first midterm,
second midterm
and final exam; these documents are
in Adobe
Acrobat format.
I propose to follow the book in order, covering
the first N chapters.
Homework
Homework will be assigned weekly. The grader for this course
is John Voight.
The assignment
will be discussed in class on the day that it is due.
Therefore,
late homework cannot be accepted!
For numerical problems,
the grader encourages you to use computer software as you see
fit. Be sure, however, to include printouts that explain what
you did.

Assignment due September 2:
 § 1.2:
1 (b, d), 3 (b,c), 4b, 9, 13, 14.

Assignment due September 9:
 § 1.2:
24, 25, 46
 § 1.3:
5, 7, 8, 11, 26, 27, 42, 43, 44

Assignment due September 16:
 Suppose that a and b are relatively prime integers for which the
fraction a/b is the nth power of a rational number (n a positive
integer). Suppose that b is positive.
Show that a and b are each perfect nth powers of integers.
 § 1.2:
47, 49, 50
 § 1.3: 51
 § 2.1: 5, 6, 9, 12, 13, 14, 17, 23, 27, 28, 38

Assignment due Tuesday, September 28:
 § 2.1: 40, 41, 43, 44, 47, 48
 § 2.2: 4, 5efg, 6ab, 7, 8, 9

Assignment due Thursday, October 7:
 § 2.2: 10, 14, 15
 § 2.3: 1, 3, 4, 7, 9, 15, 18

Assignment due Thursday, October 14:
 In connection with the RSA algorithm (§ 2.5), work out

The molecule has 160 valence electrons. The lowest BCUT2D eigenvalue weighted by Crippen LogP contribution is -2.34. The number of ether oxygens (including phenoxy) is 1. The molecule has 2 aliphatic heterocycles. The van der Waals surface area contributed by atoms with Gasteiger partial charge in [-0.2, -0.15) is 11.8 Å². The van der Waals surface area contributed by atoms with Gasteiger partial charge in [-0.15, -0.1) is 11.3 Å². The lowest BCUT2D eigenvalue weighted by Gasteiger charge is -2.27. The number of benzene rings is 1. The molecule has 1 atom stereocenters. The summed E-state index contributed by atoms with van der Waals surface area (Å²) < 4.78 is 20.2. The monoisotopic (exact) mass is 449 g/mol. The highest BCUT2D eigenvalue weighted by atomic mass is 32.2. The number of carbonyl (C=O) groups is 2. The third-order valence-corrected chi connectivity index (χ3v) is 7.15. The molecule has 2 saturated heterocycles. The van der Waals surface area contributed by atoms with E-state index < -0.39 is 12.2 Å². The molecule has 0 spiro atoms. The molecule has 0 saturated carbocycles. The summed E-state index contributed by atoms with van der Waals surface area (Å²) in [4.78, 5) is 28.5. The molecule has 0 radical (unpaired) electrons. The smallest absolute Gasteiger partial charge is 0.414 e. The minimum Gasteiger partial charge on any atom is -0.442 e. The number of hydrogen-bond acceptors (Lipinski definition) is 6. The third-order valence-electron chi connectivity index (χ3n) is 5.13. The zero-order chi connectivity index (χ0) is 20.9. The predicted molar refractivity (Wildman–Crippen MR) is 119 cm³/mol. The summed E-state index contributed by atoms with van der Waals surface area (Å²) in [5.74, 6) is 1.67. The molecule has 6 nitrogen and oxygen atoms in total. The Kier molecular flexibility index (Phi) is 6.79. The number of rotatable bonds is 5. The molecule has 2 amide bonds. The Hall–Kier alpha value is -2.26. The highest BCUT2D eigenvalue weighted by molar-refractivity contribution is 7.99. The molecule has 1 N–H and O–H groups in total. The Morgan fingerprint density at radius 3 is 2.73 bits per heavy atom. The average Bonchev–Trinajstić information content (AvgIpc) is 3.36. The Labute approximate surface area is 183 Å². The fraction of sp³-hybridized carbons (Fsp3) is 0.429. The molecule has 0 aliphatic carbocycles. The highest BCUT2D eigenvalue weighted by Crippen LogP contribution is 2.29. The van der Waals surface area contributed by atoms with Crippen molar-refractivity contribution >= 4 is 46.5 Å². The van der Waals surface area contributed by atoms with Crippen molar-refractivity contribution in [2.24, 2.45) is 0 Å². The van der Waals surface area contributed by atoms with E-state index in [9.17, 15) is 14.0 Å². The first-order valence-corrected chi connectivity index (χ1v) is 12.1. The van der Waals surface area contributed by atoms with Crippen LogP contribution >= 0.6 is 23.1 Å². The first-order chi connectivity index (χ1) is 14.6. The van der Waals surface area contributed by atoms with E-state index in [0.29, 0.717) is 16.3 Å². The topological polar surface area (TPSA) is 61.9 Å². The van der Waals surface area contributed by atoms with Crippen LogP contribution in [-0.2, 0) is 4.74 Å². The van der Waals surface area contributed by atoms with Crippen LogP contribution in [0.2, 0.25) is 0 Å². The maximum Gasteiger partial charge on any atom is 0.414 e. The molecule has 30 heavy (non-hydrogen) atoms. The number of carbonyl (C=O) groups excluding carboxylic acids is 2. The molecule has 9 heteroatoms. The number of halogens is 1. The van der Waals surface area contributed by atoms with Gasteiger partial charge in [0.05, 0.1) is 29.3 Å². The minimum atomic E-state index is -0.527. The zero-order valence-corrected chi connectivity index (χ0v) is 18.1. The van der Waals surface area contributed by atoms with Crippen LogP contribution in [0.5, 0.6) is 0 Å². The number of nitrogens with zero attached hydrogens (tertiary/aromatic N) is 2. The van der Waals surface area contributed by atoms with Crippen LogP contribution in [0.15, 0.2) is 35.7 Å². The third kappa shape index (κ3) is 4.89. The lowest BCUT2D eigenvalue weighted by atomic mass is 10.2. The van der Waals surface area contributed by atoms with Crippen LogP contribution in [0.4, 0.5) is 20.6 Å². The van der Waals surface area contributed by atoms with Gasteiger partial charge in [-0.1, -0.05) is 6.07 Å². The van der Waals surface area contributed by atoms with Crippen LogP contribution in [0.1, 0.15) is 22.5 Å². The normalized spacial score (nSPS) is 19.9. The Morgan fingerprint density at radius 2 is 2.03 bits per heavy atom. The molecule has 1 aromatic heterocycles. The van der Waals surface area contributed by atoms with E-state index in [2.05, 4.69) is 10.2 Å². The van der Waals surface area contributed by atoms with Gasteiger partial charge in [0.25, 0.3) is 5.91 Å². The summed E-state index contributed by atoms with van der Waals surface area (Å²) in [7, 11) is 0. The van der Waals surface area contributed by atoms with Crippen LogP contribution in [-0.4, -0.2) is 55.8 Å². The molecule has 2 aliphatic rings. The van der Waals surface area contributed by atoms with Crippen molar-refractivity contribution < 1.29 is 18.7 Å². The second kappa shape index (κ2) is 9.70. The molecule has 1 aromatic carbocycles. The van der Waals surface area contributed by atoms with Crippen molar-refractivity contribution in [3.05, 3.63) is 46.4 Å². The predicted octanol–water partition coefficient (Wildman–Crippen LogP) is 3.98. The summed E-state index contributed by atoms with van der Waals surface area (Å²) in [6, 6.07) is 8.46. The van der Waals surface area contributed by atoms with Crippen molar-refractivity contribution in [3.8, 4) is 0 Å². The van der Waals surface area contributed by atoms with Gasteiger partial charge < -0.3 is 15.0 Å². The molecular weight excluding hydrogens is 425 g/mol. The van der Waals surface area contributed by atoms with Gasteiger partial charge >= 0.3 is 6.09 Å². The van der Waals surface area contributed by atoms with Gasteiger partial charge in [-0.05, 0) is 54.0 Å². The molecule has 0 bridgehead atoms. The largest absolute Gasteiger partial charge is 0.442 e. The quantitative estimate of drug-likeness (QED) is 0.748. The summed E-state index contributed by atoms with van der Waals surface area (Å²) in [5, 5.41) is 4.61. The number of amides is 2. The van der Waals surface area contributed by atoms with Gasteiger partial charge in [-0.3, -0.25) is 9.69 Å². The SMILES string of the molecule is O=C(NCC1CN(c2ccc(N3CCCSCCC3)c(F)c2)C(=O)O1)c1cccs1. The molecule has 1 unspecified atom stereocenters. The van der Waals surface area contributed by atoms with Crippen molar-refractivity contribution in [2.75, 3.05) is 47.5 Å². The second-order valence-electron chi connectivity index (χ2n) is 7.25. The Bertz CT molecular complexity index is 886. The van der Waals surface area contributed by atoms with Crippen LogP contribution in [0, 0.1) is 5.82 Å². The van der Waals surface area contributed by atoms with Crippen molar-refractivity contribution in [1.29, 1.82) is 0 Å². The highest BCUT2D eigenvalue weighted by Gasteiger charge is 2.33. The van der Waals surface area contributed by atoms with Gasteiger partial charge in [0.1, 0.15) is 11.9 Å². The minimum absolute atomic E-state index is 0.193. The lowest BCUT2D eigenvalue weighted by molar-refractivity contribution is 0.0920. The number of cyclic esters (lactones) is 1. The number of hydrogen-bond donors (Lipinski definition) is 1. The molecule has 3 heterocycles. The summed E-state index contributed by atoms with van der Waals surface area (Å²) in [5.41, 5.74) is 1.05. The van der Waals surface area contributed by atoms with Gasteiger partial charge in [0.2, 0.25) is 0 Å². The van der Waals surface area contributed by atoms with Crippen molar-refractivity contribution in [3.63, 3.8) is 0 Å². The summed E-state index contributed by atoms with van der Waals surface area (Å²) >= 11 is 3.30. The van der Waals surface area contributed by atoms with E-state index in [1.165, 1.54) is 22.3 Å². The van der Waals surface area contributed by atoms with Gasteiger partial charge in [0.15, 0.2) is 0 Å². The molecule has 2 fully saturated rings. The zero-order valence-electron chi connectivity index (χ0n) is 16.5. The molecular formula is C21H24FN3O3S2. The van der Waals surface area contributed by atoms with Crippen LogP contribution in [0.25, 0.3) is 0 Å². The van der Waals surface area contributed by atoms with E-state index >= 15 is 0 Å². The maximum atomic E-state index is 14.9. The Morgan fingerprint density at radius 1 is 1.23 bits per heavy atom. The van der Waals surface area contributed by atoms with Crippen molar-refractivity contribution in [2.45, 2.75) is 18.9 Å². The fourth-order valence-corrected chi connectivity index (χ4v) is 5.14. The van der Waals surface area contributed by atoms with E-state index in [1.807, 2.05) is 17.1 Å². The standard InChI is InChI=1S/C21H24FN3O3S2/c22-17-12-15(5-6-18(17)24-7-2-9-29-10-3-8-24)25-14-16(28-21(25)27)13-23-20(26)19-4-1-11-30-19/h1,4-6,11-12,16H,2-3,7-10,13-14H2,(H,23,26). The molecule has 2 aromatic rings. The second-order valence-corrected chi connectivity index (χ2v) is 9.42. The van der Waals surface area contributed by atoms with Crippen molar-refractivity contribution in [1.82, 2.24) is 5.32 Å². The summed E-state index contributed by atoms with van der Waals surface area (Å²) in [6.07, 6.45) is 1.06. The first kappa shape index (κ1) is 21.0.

numerically what happens if m=391, the exponent k (called e in my
lecture) is 3, and the message to be sent is "123". Calculate the
encrypted message (123)^k mod m and then decrypt this message.
 § 2.5: 2, 3, 4
 § 2.3: 19, 28, 29
 § 2.4: 2, 3 (all parts), 4, 5, 6
Author Hugh Montgomery suggests that
Problem 3 in § 2.4
be worked out using the
programs
that he wrote for IBM compatibles some years ago. For
documentation, see the
parent directory.

Assignment due Tuesday, October 26:
 Study for the second midterm (October 28, in class)
 § 2.4: 7, 9, 10, 13, 14a
 § 2.6: 2, 3, 4

Assignment due Tuesday, November 9:
 § 2.7: 6, 7, 8, 10
 § 2.8: 2, 3, 4, 5, 8ab, 9, 16, 17, 18

Assignment due Tuesday, November 16:
 § 3.1: 8 ace, 14, 15, 19
 § 3.2: 2, 4ace, 6, 7, 10, 11, 13
 Assignment due Thursday, December 2:
 § 3.2: 15
 § 3.3: 4, 7, 8, 9
 § 7.1: 1, 3
 § 7.2: 1
 § 7.3: 2
 § 7.4: 1
 § 7.5: 3, 4
 § 7.6: 1, 2
 § 7.7: 1, 2, 3
 § 7.8: 2, 3, 4, 5, 6
[The problems in § 7.8 should be done
by you in private after the lecture on December 2. They do not need to
be submitted.]
This is a long assignment, so please get started ASAP!
Email Messages
I maintain a mailing list of students in the class. My intention is
to send mail to the entire class when I make significant changes to this
Web page and when I have some news to communicate. You can retrieve
the messages with news in them by clicking on the links below:
Grading
The final course grade will be computed by weighting the exams and
homework roughly as follows: midterm exams, 15% each; homework, 20%;
final exam, 50%. I reserve the right to change the mix at the
end of the semesterone can often see only after the fact how
successful a given exam has been.
I last taught this course three semesters ago. The final
grade distribution in the class was as follows (I neglect +'s and 's):
9 A's, 14 B's, 3 C's, and one
Pass.
Miscellaneous links related to number theory and/or this course
The campus maintains an
official
Web page
for this course, but it's only a skeleton page.
Kenneth A. Ribet
,
Math Department 3840, Berkeley CA 947203840
This page last modified